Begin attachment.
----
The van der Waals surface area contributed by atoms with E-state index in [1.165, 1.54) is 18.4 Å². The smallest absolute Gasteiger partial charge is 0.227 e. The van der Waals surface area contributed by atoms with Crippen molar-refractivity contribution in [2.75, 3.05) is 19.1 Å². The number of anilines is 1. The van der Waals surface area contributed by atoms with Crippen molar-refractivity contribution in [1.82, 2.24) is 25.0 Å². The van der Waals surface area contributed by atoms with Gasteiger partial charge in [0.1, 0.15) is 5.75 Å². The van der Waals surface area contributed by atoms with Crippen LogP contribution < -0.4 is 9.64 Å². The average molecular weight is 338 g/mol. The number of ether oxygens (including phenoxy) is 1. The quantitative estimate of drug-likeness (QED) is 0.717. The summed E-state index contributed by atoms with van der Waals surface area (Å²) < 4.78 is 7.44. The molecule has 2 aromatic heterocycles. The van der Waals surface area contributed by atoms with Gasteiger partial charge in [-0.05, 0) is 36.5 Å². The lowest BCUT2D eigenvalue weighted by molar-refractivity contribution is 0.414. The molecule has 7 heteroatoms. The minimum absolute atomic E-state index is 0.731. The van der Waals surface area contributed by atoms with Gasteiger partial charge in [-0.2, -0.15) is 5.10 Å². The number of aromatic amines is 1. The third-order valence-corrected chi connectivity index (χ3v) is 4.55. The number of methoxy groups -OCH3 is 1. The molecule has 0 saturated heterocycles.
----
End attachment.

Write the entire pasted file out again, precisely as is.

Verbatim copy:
The van der Waals surface area contributed by atoms with E-state index in [1.165, 1.54) is 18.4 Å². The smallest absolute Gasteiger partial charge is 0.227 e. The van der Waals surface area contributed by atoms with Crippen molar-refractivity contribution in [2.75, 3.05) is 19.1 Å². The number of anilines is 1. The van der Waals surface area contributed by atoms with Crippen molar-refractivity contribution in [1.82, 2.24) is 25.0 Å². The van der Waals surface area contributed by atoms with Gasteiger partial charge in [0.1, 0.15) is 5.75 Å². The van der Waals surface area contributed by atoms with Crippen LogP contribution < -0.4 is 9.64 Å². The average molecular weight is 338 g/mol. The number of ether oxygens (including phenoxy) is 1. The quantitative estimate of drug-likeness (QED) is 0.717. The summed E-state index contributed by atoms with van der Waals surface area (Å²) < 4.78 is 7.44. The molecule has 2 aromatic heterocycles. The van der Waals surface area contributed by atoms with Gasteiger partial charge in [-0.05, 0) is 36.5 Å². The lowest BCUT2D eigenvalue weighted by molar-refractivity contribution is 0.414. The molecule has 7 heteroatoms. The minimum absolute atomic E-state index is 0.731. The van der Waals surface area contributed by atoms with Gasteiger partial charge in [-0.2, -0.15) is 5.10 Å². The number of aromatic amines is 1. The third-order valence-corrected chi connectivity index (χ3v) is 4.55. The number of methoxy groups -OCH3 is 1. The molecule has 0 saturated heterocycles.